Mercury launched a brand-new compact sport utility vehicle for the 2005 model year. Named the Mariner, it's related to the popular Ford Escape but gets Mercury styling cues. The Mariner is intended to be an "affordable" model that can attract young buyers.
Three Mariner trim levels are available: Convenience, featuring a 2.3-liter four-cylinder engine; and Luxury and Premier, which get a 3.0-liter V-6. A Safety Canopy side curtain-type airbag system and an automatic intelligent four-wheel-drive system are available. Ford claims the four-wheel-drive system provides "neutral steer" characteristics.
A Moon and Tune Package for 2006 models includes a power moonroof, roof rack, satellite radio and in-dash six-CD changer. Luxury models gain a six-way power driver's seat, and the Comfort Package now includes a perimeter alarm.
Related to Ford's Escape Hybrid, a new Mariner Hybrid model is available for 2006.
(Skip to details on the: Mariner Hybrid)
Designers sought a kinship to the Mercury family with the Mariner. In the stacked-element front layout, a waterfall grille is matched with clear, rectangular projector headlights and integral fog lamps. A U-shaped air intake helps define the front fascia. Color-keyed bodyside cladding panels promise chip and ding protection, and European-style turn-signal repeater lamps are mounted on the fenders.
A keyless-entry keypad goes on the driver's door. Aluminum wheels hold 16-inch tires. The Mariner has a fully independent suspension. Built on a 103.2-inch wheelbase like the Ford Escape, the Mariner is 174.9 inches long overall.
Woodgrain and metal accents highlight the two-tone interior. A floor-mounted gearshift lever with a satin-aluminum knob is installed.
Five occupants fit inside the Mariner. The folding rear seat has a 60/40-split design, with three integrated three-point seat belts. Cargo capacity is 29.3 cubic feet with the rear seat up and 66.3 cubic feet when the cushion is removed.
Premium leather seats in the Premier model have suede inserts and front-seat heating. A Reverse Sensing System is optional.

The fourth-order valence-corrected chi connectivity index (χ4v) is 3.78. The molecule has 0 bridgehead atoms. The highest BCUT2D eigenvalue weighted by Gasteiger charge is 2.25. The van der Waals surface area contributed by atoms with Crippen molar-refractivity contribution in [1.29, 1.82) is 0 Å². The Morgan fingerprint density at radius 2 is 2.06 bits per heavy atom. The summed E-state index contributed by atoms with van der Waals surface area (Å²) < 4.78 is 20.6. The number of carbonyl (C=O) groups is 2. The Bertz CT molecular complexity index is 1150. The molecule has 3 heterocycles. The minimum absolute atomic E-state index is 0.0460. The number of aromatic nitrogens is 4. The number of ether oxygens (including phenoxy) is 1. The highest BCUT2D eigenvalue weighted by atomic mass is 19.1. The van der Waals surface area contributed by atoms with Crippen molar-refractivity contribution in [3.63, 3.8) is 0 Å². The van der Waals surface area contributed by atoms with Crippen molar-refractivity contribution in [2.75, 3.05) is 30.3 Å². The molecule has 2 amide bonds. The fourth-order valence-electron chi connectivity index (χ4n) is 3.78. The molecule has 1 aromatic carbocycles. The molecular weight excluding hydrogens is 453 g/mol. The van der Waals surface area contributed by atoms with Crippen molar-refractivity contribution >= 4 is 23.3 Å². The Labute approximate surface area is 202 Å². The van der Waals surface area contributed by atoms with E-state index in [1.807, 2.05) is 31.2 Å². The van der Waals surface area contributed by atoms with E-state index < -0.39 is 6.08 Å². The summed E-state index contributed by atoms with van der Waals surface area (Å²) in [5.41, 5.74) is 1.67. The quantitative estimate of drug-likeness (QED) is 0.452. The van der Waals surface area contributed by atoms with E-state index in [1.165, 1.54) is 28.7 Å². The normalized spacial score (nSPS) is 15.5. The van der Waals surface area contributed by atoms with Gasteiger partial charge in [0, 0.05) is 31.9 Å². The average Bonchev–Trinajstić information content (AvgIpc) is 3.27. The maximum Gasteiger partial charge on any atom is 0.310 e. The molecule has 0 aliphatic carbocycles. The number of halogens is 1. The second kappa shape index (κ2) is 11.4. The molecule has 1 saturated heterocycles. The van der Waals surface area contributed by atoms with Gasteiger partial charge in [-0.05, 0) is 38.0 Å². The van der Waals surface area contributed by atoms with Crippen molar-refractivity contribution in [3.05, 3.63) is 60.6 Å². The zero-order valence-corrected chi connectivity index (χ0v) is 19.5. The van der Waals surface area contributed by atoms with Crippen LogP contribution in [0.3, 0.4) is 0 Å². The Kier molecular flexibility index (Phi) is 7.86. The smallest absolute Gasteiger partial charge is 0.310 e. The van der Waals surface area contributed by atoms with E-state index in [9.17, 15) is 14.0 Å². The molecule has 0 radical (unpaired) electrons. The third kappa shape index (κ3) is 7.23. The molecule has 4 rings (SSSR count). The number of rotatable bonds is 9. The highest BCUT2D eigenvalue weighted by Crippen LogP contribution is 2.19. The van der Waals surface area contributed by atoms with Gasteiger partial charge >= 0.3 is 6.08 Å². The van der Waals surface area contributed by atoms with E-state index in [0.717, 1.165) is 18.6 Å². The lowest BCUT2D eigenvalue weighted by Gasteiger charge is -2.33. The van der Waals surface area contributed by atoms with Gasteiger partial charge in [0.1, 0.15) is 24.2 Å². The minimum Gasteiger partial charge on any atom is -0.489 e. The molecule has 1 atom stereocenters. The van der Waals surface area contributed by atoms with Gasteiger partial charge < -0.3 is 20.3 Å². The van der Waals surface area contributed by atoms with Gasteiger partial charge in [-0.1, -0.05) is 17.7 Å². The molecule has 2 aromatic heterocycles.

Under the Hood
In the Convenience model, a 2.3-liter four-cylinder engine produces 153 horsepower. The 3.0-liter V-6 generates 200 hp and 193 pounds-feet of torque in Luxury and Premier models. Both engines mate with a four-speed-automatic transmission. Automatic intelligent four-wheel drive is available. A properly equipped V-6 Mariner can tow 3,500 pounds.
Antilock brakes with brake assist are standard. Side-impact and side curtain-type airbags are optional.
Because the Mariner has its own styling touches, its Ford Escape foundation is largely hidden. Less sporty than the Escape, it maneuvers nicely and rides reasonably smoothly most of the time. Harsher pavement can roughen the ride, but control is seldom affected.
The easy-to-drive Mariner doesn't feel quite as confident as the Escape. Acceleration from a standstill with the V-6 is surprisingly spirited; unless you push carefully on the gas pedal, this SUV might take off faster than you expect. Automatic-transmission shifts are smooth and relaxed. Downshifts are prompt and smooth, but the V-6's higher-speed acceleration is on the tame side.
The Mariner's unusual gauges aren't the easiest to read at a glance. Despite thick rear pillars, visibility is good. Front-seat space is more than ample, and the backseat offers more room than some larger models; even the center rear seat is more than tolerable. For a carlike SUV, the Mariner emits some decidedly trucklike driveline noise during city driving. �
Similar in size and structure to the Ford Escape Hybrid, the new Mariner Hybrid runs on a combination of electric power and its four-cylinder gasoline engine. Mercury claims its fuel economy is an estimated 33 mpg in city driving and 29 mpg on the highway and anticipates that it will "meet the cleanest emissions rating achievable by a fossil-fuel vehicle."
Initially planned as a 2007 model, the Mariner Hybrid is already available for online presale as a 2006 model. Only a few styling touches, such as an air vent built into the driver's side rear-quarter window to help maintain the temperature of the battery pack, differentiate the Hybrid from regular Mariners. Unique 16-inch, five-spoke wheels are mounted. Driving a continuously variable transmission, the gasoline engine is rated at 133 hp, and total powertrain output is 155 hp.
For a short period, the Mariner Hybrid can travel up to 25 mph on battery power alone. The gasoline engine automatically shuts off at stoplights, while coasting or in low-speed traffic. A battery indicator shows which way electrical current is flowing: to the battery during regenerative braking, or into the electric motor when it's needed to assist the gasoline engine. An optional Hybrid Energy display screen tracks energy flow between the powertrain systems. Back to top